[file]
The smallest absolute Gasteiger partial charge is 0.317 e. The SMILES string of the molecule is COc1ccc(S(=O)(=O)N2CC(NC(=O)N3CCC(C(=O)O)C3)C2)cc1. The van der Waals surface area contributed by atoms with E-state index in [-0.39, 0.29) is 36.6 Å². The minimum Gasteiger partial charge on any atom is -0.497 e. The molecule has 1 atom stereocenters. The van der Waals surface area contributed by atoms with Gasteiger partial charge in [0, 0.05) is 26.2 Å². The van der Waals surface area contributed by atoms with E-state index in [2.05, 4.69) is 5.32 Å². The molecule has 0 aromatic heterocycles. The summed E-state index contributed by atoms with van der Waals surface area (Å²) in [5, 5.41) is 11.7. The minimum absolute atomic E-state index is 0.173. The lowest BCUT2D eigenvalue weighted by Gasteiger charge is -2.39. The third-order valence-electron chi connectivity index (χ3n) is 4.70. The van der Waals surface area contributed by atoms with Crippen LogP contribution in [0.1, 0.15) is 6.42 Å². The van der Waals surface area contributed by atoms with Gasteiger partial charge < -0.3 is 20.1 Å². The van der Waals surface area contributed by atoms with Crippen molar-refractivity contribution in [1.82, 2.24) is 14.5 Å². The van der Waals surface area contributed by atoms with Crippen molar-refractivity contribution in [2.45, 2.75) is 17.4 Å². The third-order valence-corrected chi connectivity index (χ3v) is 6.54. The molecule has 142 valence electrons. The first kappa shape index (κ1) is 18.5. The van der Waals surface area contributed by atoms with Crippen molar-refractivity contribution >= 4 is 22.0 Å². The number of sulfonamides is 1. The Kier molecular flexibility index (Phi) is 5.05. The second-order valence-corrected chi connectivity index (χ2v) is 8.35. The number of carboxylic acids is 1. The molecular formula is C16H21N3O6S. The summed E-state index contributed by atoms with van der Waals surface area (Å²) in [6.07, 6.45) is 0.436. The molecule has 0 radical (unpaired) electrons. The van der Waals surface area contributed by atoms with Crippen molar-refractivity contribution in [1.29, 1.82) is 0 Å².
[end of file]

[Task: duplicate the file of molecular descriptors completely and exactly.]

The smallest absolute Gasteiger partial charge is 0.317 e. The SMILES string of the molecule is COc1ccc(S(=O)(=O)N2CC(NC(=O)N3CCC(C(=O)O)C3)C2)cc1. The van der Waals surface area contributed by atoms with E-state index in [-0.39, 0.29) is 36.6 Å². The minimum Gasteiger partial charge on any atom is -0.497 e. The molecule has 1 atom stereocenters. The van der Waals surface area contributed by atoms with Gasteiger partial charge in [0, 0.05) is 26.2 Å². The van der Waals surface area contributed by atoms with E-state index in [2.05, 4.69) is 5.32 Å². The molecule has 0 aromatic heterocycles. The summed E-state index contributed by atoms with van der Waals surface area (Å²) in [5, 5.41) is 11.7. The minimum absolute atomic E-state index is 0.173. The lowest BCUT2D eigenvalue weighted by Gasteiger charge is -2.39. The third-order valence-electron chi connectivity index (χ3n) is 4.70. The van der Waals surface area contributed by atoms with Crippen LogP contribution in [0.1, 0.15) is 6.42 Å². The van der Waals surface area contributed by atoms with Gasteiger partial charge < -0.3 is 20.1 Å². The van der Waals surface area contributed by atoms with Crippen molar-refractivity contribution in [1.82, 2.24) is 14.5 Å². The van der Waals surface area contributed by atoms with Crippen molar-refractivity contribution in [2.45, 2.75) is 17.4 Å². The third-order valence-corrected chi connectivity index (χ3v) is 6.54. The molecule has 142 valence electrons. The first kappa shape index (κ1) is 18.5. The van der Waals surface area contributed by atoms with Crippen molar-refractivity contribution >= 4 is 22.0 Å². The number of sulfonamides is 1. The Kier molecular flexibility index (Phi) is 5.05. The second-order valence-corrected chi connectivity index (χ2v) is 8.35. The number of carboxylic acids is 1. The molecular formula is C16H21N3O6S. The summed E-state index contributed by atoms with van der Waals surface area (Å²) in [6.07, 6.45) is 0.436. The molecule has 0 radical (unpaired) electrons. The van der Waals surface area contributed by atoms with Crippen molar-refractivity contribution in [1.29, 1.82) is 0 Å².